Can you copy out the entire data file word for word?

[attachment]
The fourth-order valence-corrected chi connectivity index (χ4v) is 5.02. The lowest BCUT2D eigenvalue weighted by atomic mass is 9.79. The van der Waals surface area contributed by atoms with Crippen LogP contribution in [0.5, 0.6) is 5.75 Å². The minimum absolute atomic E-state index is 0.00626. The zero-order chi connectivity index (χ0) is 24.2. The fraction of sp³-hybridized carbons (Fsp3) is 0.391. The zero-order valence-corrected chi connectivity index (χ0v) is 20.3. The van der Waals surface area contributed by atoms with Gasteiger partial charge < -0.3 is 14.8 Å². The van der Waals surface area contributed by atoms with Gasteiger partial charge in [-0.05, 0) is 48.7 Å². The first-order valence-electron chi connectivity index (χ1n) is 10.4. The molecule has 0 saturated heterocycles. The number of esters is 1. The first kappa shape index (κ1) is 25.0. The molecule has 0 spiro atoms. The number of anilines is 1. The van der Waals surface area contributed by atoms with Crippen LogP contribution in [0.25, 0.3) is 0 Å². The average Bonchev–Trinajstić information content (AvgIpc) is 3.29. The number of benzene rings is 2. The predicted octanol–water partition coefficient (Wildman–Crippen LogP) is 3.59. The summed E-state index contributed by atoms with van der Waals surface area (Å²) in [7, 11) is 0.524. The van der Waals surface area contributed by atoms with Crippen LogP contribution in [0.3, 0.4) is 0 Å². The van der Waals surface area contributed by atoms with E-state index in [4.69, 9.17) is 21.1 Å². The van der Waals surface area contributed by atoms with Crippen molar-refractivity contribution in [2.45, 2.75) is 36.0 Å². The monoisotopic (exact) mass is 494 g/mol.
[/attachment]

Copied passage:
The fourth-order valence-corrected chi connectivity index (χ4v) is 5.02. The lowest BCUT2D eigenvalue weighted by atomic mass is 9.79. The van der Waals surface area contributed by atoms with Crippen LogP contribution in [0.5, 0.6) is 5.75 Å². The minimum absolute atomic E-state index is 0.00626. The zero-order chi connectivity index (χ0) is 24.2. The fraction of sp³-hybridized carbons (Fsp3) is 0.391. The zero-order valence-corrected chi connectivity index (χ0v) is 20.3. The van der Waals surface area contributed by atoms with Gasteiger partial charge < -0.3 is 14.8 Å². The van der Waals surface area contributed by atoms with Gasteiger partial charge in [-0.05, 0) is 48.7 Å². The first-order valence-electron chi connectivity index (χ1n) is 10.4. The molecule has 0 saturated heterocycles. The number of esters is 1. The first kappa shape index (κ1) is 25.0. The molecule has 0 spiro atoms. The number of anilines is 1. The van der Waals surface area contributed by atoms with Crippen LogP contribution in [0.25, 0.3) is 0 Å². The average Bonchev–Trinajstić information content (AvgIpc) is 3.29. The number of benzene rings is 2. The predicted octanol–water partition coefficient (Wildman–Crippen LogP) is 3.59. The summed E-state index contributed by atoms with van der Waals surface area (Å²) in [7, 11) is 0.524. The van der Waals surface area contributed by atoms with Crippen LogP contribution in [0.3, 0.4) is 0 Å². The van der Waals surface area contributed by atoms with E-state index in [4.69, 9.17) is 21.1 Å². The van der Waals surface area contributed by atoms with Crippen molar-refractivity contribution in [2.45, 2.75) is 36.0 Å². The monoisotopic (exact) mass is 494 g/mol.